My Genealogy Hound

Below is a family biography from the book, History of Kentucky, Edition 7 by J. H. Battle, W. H. Perrin and G. C. Kniffin and published by F. A. Battey Publishing Company in 1887.  These biographies are valuable for genealogy research in discovering missing ancestors or filling in the details of a family tree. Family biographies often include far more information than can be found in a census record or obituary.  Details will vary with each biography but will often include the date and place of birth, parent names including mothers' maiden name, name of wife including maiden name, her parents' names, name of children (including spouses if married), former places of residence, occupation details, military service, church and social organization affiliations, and more.  There are often ancestry details included that cannot be found in any other type of genealogical record.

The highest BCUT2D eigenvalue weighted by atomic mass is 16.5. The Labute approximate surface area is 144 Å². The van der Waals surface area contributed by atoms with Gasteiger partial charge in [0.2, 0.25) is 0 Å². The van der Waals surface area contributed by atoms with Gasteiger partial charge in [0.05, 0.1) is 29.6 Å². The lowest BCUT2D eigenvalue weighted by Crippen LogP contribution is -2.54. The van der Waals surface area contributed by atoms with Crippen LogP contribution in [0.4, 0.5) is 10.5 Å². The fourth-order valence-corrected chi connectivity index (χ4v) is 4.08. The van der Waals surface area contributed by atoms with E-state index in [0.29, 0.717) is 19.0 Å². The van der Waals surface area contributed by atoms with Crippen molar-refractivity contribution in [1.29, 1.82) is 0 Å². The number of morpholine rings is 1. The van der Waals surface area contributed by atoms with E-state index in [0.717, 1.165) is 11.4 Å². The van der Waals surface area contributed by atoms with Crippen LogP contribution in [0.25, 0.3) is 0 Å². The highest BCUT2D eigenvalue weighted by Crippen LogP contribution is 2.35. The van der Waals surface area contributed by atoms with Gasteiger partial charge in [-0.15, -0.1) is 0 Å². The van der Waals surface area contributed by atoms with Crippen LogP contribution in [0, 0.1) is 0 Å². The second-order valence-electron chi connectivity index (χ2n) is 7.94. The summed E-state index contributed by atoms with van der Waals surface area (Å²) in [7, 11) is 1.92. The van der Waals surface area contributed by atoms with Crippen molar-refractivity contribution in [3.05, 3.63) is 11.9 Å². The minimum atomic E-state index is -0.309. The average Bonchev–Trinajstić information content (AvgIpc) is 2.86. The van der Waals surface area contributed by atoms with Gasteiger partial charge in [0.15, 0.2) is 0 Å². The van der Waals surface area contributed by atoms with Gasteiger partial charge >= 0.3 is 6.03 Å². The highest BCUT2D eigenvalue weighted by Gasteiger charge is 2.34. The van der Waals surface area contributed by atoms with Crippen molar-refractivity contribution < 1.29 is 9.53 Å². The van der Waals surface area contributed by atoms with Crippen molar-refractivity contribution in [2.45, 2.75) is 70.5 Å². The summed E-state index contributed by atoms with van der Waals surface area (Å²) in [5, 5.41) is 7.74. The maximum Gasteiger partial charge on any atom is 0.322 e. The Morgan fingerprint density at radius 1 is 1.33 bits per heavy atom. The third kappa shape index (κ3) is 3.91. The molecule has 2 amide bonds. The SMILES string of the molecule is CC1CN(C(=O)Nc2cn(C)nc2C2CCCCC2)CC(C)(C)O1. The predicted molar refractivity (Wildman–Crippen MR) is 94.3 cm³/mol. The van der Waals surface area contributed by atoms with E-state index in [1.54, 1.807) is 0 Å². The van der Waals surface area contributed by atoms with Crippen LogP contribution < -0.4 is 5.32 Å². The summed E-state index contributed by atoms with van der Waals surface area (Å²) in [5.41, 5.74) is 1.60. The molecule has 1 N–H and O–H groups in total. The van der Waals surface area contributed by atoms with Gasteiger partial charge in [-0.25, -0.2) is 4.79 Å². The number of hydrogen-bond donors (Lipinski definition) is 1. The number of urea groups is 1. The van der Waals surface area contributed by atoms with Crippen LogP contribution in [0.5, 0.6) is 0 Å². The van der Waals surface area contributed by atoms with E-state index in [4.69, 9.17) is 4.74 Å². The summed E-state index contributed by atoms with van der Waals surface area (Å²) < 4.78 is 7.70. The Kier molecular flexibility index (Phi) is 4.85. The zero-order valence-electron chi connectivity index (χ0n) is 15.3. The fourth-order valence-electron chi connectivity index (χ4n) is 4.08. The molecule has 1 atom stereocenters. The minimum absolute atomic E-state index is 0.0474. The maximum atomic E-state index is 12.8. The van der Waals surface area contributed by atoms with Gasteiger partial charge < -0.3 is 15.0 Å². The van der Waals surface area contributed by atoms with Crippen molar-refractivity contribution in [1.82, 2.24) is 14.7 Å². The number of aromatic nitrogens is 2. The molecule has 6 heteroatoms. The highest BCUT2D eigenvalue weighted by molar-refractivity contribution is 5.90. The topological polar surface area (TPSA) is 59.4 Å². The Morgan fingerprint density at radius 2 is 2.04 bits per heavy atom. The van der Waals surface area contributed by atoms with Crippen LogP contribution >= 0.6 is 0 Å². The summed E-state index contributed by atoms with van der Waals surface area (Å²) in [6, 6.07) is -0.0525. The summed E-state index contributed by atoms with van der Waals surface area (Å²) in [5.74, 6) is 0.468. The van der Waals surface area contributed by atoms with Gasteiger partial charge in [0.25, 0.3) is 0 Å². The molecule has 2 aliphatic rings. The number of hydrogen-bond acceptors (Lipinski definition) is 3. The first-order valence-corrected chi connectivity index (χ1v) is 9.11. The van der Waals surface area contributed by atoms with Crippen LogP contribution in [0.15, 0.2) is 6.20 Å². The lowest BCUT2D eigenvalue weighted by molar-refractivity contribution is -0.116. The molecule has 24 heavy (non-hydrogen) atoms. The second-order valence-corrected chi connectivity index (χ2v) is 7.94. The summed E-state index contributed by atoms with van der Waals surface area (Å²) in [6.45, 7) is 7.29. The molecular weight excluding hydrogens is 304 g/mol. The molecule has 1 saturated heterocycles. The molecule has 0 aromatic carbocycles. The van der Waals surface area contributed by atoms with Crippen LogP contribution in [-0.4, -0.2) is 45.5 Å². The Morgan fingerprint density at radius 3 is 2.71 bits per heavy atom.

* * * *